The Company's Board of Directors has a separately designated standing Audit Committee established in accordance with Section 3(a)(58)(A) of the Exchange Act and Section 303A.06 of the NYSE Listed Company Manual. The Company's Audit Committee is comprised of three directors that the Board of Directors have determined are independent as determined under each of Rule 10A-3 under the Exchange Act and Section 303A.02 of the NYSE Listed Company Manual:

  • Paul B. Sweeney (Chair),

  • Drago G. Kisic, and

  • Kenneth F. Williamson.

All three members of the Audit Committee are financially literate, meaning they are able to read and understand the Company's financial statements and to understand the breadth and level of complexity of the issues that can reasonably be expected to be raised by the Company's financial statements. The Audit Committee meets the composition requirements set forth by Section 303A.07 of NYSE Listed Company Manual.

Audit Committee Charter

The full text of the Charter for the Audit Committee is attached as Schedule A to the Company's annual information form, which is filed as Exhibit 99.1 to this Annual Report. The Charter of the Audit Committee is also available on the Company’s website at www.tahoeresourcesinc.com.

Audit Committee Financial Expert

The Company’s Board of Directors has determined that Paul B. Sweeney, is an audit committee financial expert (as that term is defined in Item 407 of Regulation S-K under the Exchange Act).

CODE OF BUSINESS CONDUCT AND ETHICS

Adoption of Code of Ethics

The Company has adopted a Code of Business Conduct and Ethics (the “Code of Ethics”) for all its directors, executive officers and employees. The Code of Ethics materially complies with Section 303A.10 of the NYSE Listed Company Manual. The Code of Ethics meets the requirements for a “code of ethics” within the meaning of that term in Form 40-F. The text of the Code of Ethics is posted on the Company's website at www.tahoeresourcesinc.com.

Amendments or Waivers

During the fiscal year ended December 31, 2015, the Company did not substantively amend, waive or implicitly waive any provision of the Code of Ethics with respect to any of the directors, executive officers or employees subject to it.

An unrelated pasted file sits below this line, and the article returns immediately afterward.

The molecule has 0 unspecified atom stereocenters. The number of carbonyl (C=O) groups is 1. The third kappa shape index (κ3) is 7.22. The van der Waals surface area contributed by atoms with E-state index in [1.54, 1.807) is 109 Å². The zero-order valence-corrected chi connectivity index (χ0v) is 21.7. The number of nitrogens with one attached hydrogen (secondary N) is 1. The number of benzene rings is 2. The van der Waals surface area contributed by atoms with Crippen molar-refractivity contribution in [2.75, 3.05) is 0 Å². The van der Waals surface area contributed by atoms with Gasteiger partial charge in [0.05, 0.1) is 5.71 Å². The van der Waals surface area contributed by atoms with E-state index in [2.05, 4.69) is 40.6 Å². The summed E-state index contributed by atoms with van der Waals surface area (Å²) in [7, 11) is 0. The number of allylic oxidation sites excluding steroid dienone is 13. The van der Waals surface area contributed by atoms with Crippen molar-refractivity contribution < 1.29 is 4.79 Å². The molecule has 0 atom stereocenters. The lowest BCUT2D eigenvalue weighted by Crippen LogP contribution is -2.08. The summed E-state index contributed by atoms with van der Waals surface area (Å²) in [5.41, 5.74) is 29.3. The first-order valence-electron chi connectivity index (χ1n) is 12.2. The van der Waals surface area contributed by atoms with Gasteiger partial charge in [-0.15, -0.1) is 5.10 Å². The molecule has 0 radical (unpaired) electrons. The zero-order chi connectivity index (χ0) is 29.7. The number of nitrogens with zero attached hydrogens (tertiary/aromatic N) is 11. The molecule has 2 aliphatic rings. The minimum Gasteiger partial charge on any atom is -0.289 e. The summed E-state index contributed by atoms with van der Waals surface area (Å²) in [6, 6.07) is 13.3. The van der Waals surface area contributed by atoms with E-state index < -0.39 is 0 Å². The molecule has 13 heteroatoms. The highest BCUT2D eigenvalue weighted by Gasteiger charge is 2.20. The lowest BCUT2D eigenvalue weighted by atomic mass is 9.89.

To the extent that the Company's board or a board committee determines to grant any waiver of the Code of Ethics for an executive officer or director, Section 303A.10 of the NYSE Listed Company Manual requires that the waiver must be disclosed to shareholders within four business days of such determination.

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All amendments to the Code of Ethics, and all waivers of the Code of Ethics with respect to the Company’s principal executive officer, principal financial officer or other persons performing similar functions, will be posted on the Company’s website, submitted to the SEC on Form 6-K and provided in print to any shareholder that provides the Company with a written request addressed to the Company’s Corporate Secretary.

PRINCIPAL ACCOUNTANT FEES AND SERVICES

Principal Accountant Fees

The following table shows the aggregate fees billed to the Company during the years ended December 31, 2015 and 2014 by Deloitte LLP and KPMG LLP, in their respective capacities as the Company’s independent registered public accounting firm:

    Year Ended December 31  
    2015     2014  
Audit Fees (1) $  789,390   $  621,890  
Audit Related Fees (2)   -     -  
Tax Fees (3)   -     -  
All Other Fees (4)   -     -  
Total $  789,390   $  621,890  

  (1)

Audit fees represent the aggregate fees billed for each of the last two fiscal years for professional services rendered by the principal accountant for the audit of the Company’s annual financial statements and reviews of the Company’s quarterly financial reporting, and other services that are normally provided by the accountant in connection with statutory and regulatory filings or engagements for those fiscal years.